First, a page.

The death of a loved one is often met with a period of grief and adjustment. Determining what must be done to wind up the decedent’s financial affairs can be overwhelming, especially during this time. The following are some steps that should be considered when a loved one dies:
Final Arrangements. The most immediate task that must be dealt with is that of making the final arrangements and notifying others of the death. Your loved one may have left specific written funeral/burial or final disposition instructions with a list of people to be notified. You should contact the funeral home to discuss funeral arrangements and inquire whether any preplanning was done by the decedent, including whether any prepayments were made. The funeral director can help with placement of the obituary in a local newspaper.
Who is in Charge? Usually, one person supervises the tasks of settling an estate. If your loved one had a Will or Trust, these documents will specify who will serve as executor or trustee. The person named will be responsible for settling the estate, including locating assets, paying creditors, and distributing assets.
Notify Organ Bank/Hospital. The decedent may have signed a donor card regarding tissue, organ or body donations. The organ bank or the donee medical school should be contacted immediately after death. Individuals often carry their donor cards in their wallets or purses. Such information may also be incorporated in their driver’s license. You can also check the following website: www. organdonor.gov.
Locate the Will. The decedent’s attorney should be contacted to coordinate the probate process or determine if probate is required or not. The original Will may be in a safe-deposit box or in the decedent’s home. If there is no Will, the property will be distributed according to state law.
Obtain the Certified Death Certificate. You can obtain death certificates through the funeral home or the local office of vital statistics. Many agencies and companies only accept certified death certificates, so you may want to obtain several, depending on decedent’s assets.
Income. If your loved one was receiving income from somewhere, whether an employer, a pension, the Social Security Administration, etc., the payor must be notified of the death.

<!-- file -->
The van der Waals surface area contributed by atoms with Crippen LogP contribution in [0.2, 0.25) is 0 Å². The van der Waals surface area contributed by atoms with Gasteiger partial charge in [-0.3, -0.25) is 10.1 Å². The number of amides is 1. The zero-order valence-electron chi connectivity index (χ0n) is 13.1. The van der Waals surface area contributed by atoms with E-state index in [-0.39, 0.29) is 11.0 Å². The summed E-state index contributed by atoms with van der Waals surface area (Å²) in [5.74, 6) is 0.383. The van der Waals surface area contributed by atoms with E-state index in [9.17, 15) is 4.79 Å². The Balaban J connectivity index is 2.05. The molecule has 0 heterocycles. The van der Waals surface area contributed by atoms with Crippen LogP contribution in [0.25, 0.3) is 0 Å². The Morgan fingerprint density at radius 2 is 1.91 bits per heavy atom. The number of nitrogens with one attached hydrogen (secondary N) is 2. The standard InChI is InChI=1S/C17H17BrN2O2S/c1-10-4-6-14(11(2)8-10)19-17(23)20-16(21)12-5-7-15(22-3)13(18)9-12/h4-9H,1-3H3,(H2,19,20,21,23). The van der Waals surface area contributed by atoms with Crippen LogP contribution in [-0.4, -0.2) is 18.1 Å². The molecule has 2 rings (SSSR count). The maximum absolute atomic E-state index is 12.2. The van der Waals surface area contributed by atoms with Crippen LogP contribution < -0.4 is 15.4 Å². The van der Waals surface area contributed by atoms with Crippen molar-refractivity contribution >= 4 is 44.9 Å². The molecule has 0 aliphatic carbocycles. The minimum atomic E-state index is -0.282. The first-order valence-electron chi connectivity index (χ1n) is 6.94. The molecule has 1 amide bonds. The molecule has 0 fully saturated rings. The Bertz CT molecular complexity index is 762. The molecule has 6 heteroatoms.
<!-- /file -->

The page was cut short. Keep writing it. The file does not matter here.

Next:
Notify Employer(s). Notify the appropriate department of the decedent’s current and past employers in case there are any death benefits or continuing medical benefits for dependents. The estate may be entitled to life insurance proceeds, retirement plan contributions, accrued vacation and sick pay time, unpaid commissions, disability income, etc.
Notify Insurance Companies. Determine what forms must be completed to obtain insurance benefits. If you think the individual had a life insurance policy but you are unable to locate it, contact the agent who sold the policy or try using an online insurance policy locator service, which may charge a fee to help locate a lost policy.
If the decedent owned a retirement account, such as an annuity, IRA, 401(k), or other retirement accounts, the contract should be carefully reviewed to ensure that any amounts payable to a beneficiary or the decedent’s estate are collected. If a beneficiary is entitled to a distribution or payments, the account administrator should be notified to transfer payments to that individual. There can be minimum distribution requirements and tax consequences based upon how and to whom the proceeds of a retirement account are paid, including the final payment due the decedent in the year of his/her death.
Contact the Department of Veterans Affairs. If the decedent was a veteran, the survivor may be entitled to certain monetary benefits and burial assistance.
Contact the Decedent’s Financial Advisor. The decedent’s financial advisor can help determine what investments your loved one owned and their value on the date of death. The financial advisor can also help with the transfer of accounts held in decedent’s name.
The above is a non-exhaustive guide of initial steps to take when a loved one dies – additional action may be required based upon the kind of property owned by the decedent and how the property was titled, as well as other circumstances of the decedent. An attorney experienced in probate and estate planning will be able to help guide you through this process.
You can help simplify this process and eliminate stress for your loved ones upon your death by communicating with your family and professional advisors to insure that the necessary documents are in place, assets are titled appropriately, and beneficiary designations are up to date.